Weekly global market review: 20 – 27 October 2008
20 -27 October 2008
A sharp sell-off in global equities on Friday capped a week in which investor confidence steadily deteriorated. Growing fears of recession overshadowed improved conditions in the money markets as major stock markets slipped to multi-year lows.
Commodity prices fell and credit spreads rose as nervous investors rushed for the perceived safety of the dollar, the yen, and Western government bonds. Heightened concerns about emerging markets, weak economic data from developed economies and a series of worrying corporate outlooks all contributed to the deterioration in investor sentiment.
European shares fell sharply on Friday in light of official data, which indicated a likely recession in the region, while weak earnings intensified investor fears. Shares in airlines, car manufacturers and technology firms reflected concerns about a severe
contraction in consumer spending.
US stocks also dropped with investors moving out of equities as signs mounted that the global
economic slowdown could be deeper than feared.
Asian indices fell on Monday, with banking stocks particularly hard hit, amid lingering worries that more measures would be required this week to help fend off a global recession. South Korea cut its interest rates and pledged more spending and tax cuts next year to boost economic growth, already at a four-year low.
European government bonds rose amid a sharp fall in equities and an industry survey showed that the region’s manufacturing and service industries shrank for a fifth month in October as the economy slides toward a recession.
US Treasuries also gained with investors moving out of emerging-market assets to seek safe havens. The yield on the 30-year government Treasury dropped 13 basis points to 3.93 percent, the lowest since regular issuance of the security began in 1977.
Japan’s 20-year bonds fell for the first time in four days in early trading on Monday due to speculation that investors sold debt to cover losses on stocks. Meanwhile, Finance Minister Shoichi Nakagawa said that Japan is ready to take action on currencies if needed, following comments by the Group of Seven industrialised nations that it is concerned about the recent excessive movements of the yen.
Looking Ahead: This Week
For most central banks the emphasis is on lowering borrowing costs to cushion the economic slowdown.
Following interest-rate cuts in Sweden, New Zealand and South Korea, speculation has increased that further reductions would be forthcoming in the US, eurozone and the UK. The US Federal Reserve (Fed) is expected to reduce lending rates at a two-day policy meeting starting on Tuesday in response to unprecedented turmoil in financial markets and the threat of a global recession.
The consensus is for a half-point cut in overnight rates to 1 percent, which would be the lowest level since June 2004. The central bank is also expected to signal a willingness to lower borrowing costs again if needed – especially with inflation pressures fading fast. The US Commerce Department will release its first snapshot of third-quarter GDP on Thursday, the day after the Fed announces its decision.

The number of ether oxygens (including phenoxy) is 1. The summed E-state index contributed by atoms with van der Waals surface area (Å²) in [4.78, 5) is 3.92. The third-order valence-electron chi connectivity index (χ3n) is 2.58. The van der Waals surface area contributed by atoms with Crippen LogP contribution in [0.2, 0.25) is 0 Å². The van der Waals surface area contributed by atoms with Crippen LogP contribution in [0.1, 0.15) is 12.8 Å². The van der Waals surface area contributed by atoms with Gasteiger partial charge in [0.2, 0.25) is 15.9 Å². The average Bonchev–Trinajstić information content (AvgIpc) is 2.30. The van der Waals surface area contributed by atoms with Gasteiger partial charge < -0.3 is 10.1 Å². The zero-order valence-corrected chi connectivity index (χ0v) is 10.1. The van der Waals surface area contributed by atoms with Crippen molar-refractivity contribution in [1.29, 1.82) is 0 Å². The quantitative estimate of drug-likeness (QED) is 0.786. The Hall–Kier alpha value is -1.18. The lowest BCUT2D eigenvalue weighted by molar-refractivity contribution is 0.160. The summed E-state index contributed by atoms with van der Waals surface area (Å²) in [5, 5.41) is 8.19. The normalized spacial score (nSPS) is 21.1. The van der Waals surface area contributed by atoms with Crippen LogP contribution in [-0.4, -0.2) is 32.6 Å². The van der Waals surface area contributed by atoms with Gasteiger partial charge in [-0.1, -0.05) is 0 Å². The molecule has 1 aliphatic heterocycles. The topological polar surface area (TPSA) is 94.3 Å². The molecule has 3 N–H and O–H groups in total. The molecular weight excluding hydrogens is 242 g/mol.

Several other economic reports are also scheduled to be released this week. UK data on September new home sales will be out today, while on Tuesday, investors will focus on the S&P/Case-Shiller Home Price Index for August and October’s consumer confidence. Data on durable goods for September is due on Wednesday, while weekly jobless claims will accompany the GDP figures the following day. The report on September personal income and spending, which includes an inflation gauge, is due on Friday, along with the October reading of the Chicago PMI, a measure of manufacturing activity in the US Midwest.
On the earnings front, investors will focus on energy heavyweights Exxon Mobil and Chevron, due to post third-quarter results this week. Phone company Verizon, consumer products giant Procter & Gamble and insurer MetLife are among the other leading names set to report earnings.
Longer Term Outlook
Understandably, investors have become more concerned about risk due to the heightened volatility in share prices. However, history and more recent experience show that investors tempted to sell their investments to avoid further market falls risk missing out on significant market rises. As we have seen, the greatest rises in the stock market often come hard on the heels of the greatest falls.
Markets historically fall from time to time in the course of their longer-term upward progress. Investors who are willing to accept periods of market volatility and stay invested for the long term are often well positioned to grow their wealth as markets subsequently recover.
It is also worth bearing in mind that stock markets typically recover before economies do, since investors look ahead to the next phase of economic and stock market growth.
For further information, or to discuss how current global economic conditions are affecting your investments, please feel free to contact Craig Welsh at Spectrum IFA Group or visit www.expatfinance.nl.
This commentary was compiled with the assistance of Fidelity International one of the world’s leading investment management groups.